A few days ago I rented Wallace & Gromit: The Curse of the Were-Rabbit, and tonight I finally got around to watching it. I had heard from generally reputable sources (the great Small Man himself, and Alec Guinness in his diary-memoir My Name Escapes Me, among others) that W&G were wonderful, but after about ten minutes of The Curse I was about ready to turn it off, unable to stomach the repulsive faces (of the humans; the animals are all right, and the vegetables highly attractive), the insistently perky mock-heroic music, and the fact that the dog doesn’t talk— where’s the fun in that? But something made me change my mind and decide to stick it out—perhaps the philosophical conceit of the mind manipulation machine (was unaware that it would figure as the locus of another riff on the beloved Theme of The Double—it’s introduced more as a Clockwork Orange Ludovico Treatment / Chinese Stop Smoking Tea type thing). It turned out to be watchable, if not so lovable, though I came to savour the wise dog’s sad silence—a sort of tragic Jeeves, and anyway the least ugly of the bunch.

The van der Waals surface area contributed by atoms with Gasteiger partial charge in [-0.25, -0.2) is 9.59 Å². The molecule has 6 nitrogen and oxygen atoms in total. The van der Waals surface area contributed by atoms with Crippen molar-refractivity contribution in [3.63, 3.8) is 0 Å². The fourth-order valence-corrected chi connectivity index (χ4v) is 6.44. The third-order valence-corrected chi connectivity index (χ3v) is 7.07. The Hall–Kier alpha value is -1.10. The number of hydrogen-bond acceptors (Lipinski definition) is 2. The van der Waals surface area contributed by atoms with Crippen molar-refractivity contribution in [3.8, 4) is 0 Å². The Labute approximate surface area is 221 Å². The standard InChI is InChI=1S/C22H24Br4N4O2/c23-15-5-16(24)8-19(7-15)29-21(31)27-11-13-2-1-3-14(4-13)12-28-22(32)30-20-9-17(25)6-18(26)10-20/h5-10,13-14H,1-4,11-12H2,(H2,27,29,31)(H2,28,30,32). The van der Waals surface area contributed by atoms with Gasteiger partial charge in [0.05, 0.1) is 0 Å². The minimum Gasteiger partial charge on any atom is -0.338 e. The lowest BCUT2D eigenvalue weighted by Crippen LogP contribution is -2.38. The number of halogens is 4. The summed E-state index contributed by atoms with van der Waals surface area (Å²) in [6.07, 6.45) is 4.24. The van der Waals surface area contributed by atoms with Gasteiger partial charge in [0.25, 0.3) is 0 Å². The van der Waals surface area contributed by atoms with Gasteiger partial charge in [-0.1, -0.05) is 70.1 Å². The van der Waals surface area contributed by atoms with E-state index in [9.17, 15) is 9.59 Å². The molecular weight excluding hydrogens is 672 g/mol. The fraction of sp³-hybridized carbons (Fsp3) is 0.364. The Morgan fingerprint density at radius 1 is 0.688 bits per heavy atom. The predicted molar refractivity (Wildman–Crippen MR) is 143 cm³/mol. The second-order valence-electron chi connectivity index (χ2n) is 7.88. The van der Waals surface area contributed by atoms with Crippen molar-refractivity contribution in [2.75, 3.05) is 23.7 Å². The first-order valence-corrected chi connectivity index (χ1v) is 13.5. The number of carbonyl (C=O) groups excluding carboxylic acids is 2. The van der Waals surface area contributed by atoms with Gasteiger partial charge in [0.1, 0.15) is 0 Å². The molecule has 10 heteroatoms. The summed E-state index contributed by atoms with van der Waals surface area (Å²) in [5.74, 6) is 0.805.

It was good to watch a week after watching the Fredric March / Rouben Mamoulian (1932, Pre-Code porno-comic bizarro) and Spencer Tracy / Victor Fleming (1941, respectably disappointing) Jekyll & Hyde films, and especially the wonderful Bugs Bunny short "Hyde and Hare" (included on the same DVD), for me funnier and better-made than the Were-Rabbit.